The Khentse School of thangka painting, founded by Khentse Chemo, was popular in the mid and late15th century in the Lhoka and Shigatse regions of Tibet.
Born in Lhoka, Khentse Chemo was fond of art since childhood. He later learned artistic theories and techniques from the most famous master of the time, Dopa Tashi, and became well versed in painting techniques of Tibetan, Han Chinese, Indian, Nepalese, and other styles. His Khentse School adopted painting styles that were popular in the Shigatse region during the 14th and 15th centuries and continued to innovate. It is the emergence of his Khentse School and the Miantang School that replaced the previously popular Nepalese painting style.
From 1464 to 1476, Khentse Chemo participated in painting the murals and statues inside Gonggar Qoide Monastery, serving as the project leader. Thereafter, murals and statues in numerous monasteries across Tibet, especially in Lhoka, were painted by Khentse Chemo, of which the most famous are the murals and statues in the Daoguo Hall and the murals in the Lazhang Protector Deity Hall at Gonggar Qoide Monastery.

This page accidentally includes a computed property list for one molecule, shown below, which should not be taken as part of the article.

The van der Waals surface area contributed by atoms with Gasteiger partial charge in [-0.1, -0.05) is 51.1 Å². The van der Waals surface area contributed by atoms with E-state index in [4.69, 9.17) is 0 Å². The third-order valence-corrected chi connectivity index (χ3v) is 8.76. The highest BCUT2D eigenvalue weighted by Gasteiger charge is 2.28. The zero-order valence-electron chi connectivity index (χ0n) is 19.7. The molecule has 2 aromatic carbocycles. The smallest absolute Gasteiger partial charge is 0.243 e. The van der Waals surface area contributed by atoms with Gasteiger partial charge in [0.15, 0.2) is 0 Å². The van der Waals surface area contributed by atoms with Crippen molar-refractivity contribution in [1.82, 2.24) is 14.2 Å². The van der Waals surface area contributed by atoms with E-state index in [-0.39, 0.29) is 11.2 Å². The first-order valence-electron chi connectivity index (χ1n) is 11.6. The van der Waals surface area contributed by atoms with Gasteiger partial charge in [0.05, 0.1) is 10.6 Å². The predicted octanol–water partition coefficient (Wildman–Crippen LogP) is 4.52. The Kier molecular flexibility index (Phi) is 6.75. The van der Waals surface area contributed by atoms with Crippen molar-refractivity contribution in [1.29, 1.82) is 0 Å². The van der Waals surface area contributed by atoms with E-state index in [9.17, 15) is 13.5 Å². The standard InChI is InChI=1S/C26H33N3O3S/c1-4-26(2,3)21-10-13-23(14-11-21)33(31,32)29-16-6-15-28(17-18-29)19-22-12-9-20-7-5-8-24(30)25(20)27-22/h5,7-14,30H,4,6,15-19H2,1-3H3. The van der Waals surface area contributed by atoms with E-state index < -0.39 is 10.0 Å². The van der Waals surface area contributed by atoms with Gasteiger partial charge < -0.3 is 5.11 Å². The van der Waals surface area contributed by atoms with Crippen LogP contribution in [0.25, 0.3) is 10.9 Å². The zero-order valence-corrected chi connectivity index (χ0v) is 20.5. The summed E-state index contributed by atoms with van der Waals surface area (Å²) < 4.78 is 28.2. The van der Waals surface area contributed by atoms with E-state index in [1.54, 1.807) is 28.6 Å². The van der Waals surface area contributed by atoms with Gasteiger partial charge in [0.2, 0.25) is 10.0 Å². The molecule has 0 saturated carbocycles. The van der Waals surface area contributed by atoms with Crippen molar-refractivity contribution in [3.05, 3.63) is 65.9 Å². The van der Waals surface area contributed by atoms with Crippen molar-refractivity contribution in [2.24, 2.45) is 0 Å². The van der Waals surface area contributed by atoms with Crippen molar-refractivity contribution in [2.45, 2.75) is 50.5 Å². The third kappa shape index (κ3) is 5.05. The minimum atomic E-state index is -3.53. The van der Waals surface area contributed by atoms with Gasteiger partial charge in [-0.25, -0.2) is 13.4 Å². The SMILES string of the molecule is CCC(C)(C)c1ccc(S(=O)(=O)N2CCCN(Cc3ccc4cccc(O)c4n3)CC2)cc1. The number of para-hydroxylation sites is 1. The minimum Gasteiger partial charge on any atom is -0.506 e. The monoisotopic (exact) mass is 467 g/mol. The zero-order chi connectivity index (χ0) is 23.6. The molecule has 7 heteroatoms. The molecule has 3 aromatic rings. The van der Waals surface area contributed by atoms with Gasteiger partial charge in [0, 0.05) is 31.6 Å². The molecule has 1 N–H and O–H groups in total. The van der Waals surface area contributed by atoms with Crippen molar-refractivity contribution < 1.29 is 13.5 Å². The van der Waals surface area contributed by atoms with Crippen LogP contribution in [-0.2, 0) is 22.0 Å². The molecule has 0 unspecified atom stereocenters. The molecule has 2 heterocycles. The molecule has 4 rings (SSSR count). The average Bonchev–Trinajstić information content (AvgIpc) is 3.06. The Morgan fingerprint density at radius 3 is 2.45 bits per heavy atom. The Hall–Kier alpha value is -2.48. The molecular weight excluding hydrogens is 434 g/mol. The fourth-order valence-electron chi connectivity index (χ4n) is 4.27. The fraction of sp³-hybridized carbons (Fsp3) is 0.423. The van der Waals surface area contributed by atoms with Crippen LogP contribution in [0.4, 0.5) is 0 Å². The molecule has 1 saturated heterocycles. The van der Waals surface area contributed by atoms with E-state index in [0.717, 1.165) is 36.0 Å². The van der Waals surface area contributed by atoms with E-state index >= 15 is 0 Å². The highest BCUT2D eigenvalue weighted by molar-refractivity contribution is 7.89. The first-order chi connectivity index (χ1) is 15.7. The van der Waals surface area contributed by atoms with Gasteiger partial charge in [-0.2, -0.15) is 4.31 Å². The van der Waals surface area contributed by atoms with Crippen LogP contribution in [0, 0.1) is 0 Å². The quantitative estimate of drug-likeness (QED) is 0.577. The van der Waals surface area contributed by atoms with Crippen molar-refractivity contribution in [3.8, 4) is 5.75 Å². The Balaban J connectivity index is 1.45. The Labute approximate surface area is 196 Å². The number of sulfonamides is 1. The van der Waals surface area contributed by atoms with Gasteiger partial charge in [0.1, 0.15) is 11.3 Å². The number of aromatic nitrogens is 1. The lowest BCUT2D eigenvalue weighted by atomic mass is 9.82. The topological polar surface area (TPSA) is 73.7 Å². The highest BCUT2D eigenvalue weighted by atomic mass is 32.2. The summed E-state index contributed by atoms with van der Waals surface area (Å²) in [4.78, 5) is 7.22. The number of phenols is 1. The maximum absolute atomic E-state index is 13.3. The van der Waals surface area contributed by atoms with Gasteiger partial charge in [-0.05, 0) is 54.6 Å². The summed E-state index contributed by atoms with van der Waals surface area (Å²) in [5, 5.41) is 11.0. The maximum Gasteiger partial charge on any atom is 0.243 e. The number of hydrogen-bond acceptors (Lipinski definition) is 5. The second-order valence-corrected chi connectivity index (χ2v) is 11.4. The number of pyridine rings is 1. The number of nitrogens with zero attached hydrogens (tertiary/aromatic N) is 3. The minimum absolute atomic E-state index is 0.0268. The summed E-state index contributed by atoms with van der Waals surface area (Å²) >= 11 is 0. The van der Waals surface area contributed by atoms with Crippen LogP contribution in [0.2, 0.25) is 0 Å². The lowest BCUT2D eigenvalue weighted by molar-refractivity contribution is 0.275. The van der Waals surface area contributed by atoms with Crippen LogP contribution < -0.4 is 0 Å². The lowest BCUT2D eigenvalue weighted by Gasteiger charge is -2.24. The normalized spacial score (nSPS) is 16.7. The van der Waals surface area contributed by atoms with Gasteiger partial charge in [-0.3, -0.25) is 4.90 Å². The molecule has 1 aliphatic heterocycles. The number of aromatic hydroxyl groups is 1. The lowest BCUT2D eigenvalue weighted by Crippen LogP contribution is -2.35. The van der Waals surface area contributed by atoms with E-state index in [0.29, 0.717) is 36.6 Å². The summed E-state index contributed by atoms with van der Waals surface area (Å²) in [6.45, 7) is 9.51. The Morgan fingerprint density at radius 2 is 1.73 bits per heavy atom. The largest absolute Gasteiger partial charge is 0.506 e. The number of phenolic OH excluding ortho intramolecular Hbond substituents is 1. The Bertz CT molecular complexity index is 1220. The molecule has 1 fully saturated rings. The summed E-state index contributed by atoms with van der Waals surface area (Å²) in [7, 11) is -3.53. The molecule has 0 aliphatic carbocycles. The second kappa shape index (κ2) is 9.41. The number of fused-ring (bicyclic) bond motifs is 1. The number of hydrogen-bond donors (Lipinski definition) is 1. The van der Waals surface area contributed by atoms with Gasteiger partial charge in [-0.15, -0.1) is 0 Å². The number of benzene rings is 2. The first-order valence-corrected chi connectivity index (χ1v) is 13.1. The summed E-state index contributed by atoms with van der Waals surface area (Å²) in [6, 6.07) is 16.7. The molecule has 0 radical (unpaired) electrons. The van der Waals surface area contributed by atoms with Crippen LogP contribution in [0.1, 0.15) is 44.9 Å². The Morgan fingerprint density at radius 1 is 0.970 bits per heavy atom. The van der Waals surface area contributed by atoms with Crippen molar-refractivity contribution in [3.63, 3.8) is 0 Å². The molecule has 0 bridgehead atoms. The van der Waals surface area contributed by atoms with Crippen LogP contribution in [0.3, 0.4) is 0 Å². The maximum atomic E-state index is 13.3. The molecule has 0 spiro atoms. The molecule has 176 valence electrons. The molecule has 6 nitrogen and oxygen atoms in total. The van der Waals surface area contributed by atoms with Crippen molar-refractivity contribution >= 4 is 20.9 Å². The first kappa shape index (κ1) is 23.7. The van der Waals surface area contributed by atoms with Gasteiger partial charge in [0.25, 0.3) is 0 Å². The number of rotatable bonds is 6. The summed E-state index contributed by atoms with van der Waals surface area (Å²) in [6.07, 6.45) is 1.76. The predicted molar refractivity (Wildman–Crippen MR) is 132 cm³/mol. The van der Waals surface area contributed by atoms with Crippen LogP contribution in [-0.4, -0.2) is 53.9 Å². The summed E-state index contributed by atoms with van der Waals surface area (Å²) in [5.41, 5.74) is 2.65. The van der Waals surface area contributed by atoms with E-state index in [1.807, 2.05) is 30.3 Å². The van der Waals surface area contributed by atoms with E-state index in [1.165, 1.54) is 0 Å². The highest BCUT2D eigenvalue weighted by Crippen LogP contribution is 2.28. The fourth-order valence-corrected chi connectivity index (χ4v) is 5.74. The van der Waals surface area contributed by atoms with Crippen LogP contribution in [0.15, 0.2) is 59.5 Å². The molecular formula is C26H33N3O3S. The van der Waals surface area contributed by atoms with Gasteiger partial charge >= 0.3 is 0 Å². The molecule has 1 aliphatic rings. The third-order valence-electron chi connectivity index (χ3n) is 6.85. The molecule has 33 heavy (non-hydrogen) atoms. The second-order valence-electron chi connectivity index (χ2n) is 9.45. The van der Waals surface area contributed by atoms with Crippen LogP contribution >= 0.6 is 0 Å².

Paintings of Khentse School are very rare today; the murals at Gonggar Qoide Monastery are the most important models still in existence. In the composition of the paintings, the Lord Buddhais larger, which is a feature from the Nepalese painting style, but the scenery and clothing have absorbed features of Han painting styles. In addition, the Khentse School is adept at portraying various aspects of life in a more realistic way, which makes the painting very dynamic. The human characters are painted with slender bodies and graceful hands and feet.
In 2006, the Khentse School of painting was included in the Tibet Autonomous Region and national intangible cultural heritage lists.